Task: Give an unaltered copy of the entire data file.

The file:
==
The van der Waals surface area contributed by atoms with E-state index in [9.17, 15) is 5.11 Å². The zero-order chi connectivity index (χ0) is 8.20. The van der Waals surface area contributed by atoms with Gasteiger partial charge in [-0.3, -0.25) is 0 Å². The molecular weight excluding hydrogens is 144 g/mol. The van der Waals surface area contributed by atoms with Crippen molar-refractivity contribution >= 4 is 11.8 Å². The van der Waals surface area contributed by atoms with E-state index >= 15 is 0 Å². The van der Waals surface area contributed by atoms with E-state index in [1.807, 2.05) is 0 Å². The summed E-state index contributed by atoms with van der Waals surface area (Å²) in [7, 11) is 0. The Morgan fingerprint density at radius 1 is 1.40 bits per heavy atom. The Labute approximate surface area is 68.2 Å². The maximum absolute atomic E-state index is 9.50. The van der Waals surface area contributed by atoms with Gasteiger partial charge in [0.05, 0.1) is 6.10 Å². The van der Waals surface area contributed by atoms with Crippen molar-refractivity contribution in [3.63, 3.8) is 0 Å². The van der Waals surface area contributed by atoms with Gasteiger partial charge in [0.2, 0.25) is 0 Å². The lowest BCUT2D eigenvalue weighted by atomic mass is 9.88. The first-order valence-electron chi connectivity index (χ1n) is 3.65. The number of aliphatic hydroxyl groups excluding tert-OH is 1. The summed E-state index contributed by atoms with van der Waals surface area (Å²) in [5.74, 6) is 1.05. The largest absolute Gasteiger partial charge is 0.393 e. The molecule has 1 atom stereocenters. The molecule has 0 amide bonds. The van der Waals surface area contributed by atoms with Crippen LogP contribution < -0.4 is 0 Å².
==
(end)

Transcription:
The van der Waals surface area contributed by atoms with E-state index in [9.17, 15) is 5.11 Å². The zero-order chi connectivity index (χ0) is 8.20. The van der Waals surface area contributed by atoms with Gasteiger partial charge in [-0.3, -0.25) is 0 Å². The molecular weight excluding hydrogens is 144 g/mol. The van der Waals surface area contributed by atoms with Crippen molar-refractivity contribution >= 4 is 11.8 Å². The van der Waals surface area contributed by atoms with E-state index >= 15 is 0 Å². The van der Waals surface area contributed by atoms with E-state index in [1.807, 2.05) is 0 Å². The summed E-state index contributed by atoms with van der Waals surface area (Å²) in [7, 11) is 0. The Morgan fingerprint density at radius 1 is 1.40 bits per heavy atom. The Labute approximate surface area is 68.2 Å². The maximum absolute atomic E-state index is 9.50. The van der Waals surface area contributed by atoms with Gasteiger partial charge in [0.05, 0.1) is 6.10 Å². The van der Waals surface area contributed by atoms with Crippen molar-refractivity contribution in [3.63, 3.8) is 0 Å². The van der Waals surface area contributed by atoms with Gasteiger partial charge in [0.2, 0.25) is 0 Å². The lowest BCUT2D eigenvalue weighted by atomic mass is 9.88. The first-order valence-electron chi connectivity index (χ1n) is 3.65. The number of aliphatic hydroxyl groups excluding tert-OH is 1. The summed E-state index contributed by atoms with van der Waals surface area (Å²) in [5.74, 6) is 1.05. The largest absolute Gasteiger partial charge is 0.393 e. The molecule has 1 atom stereocenters. The molecule has 0 amide bonds. The van der Waals surface area contributed by atoms with Crippen LogP contribution < -0.4 is 0 Å².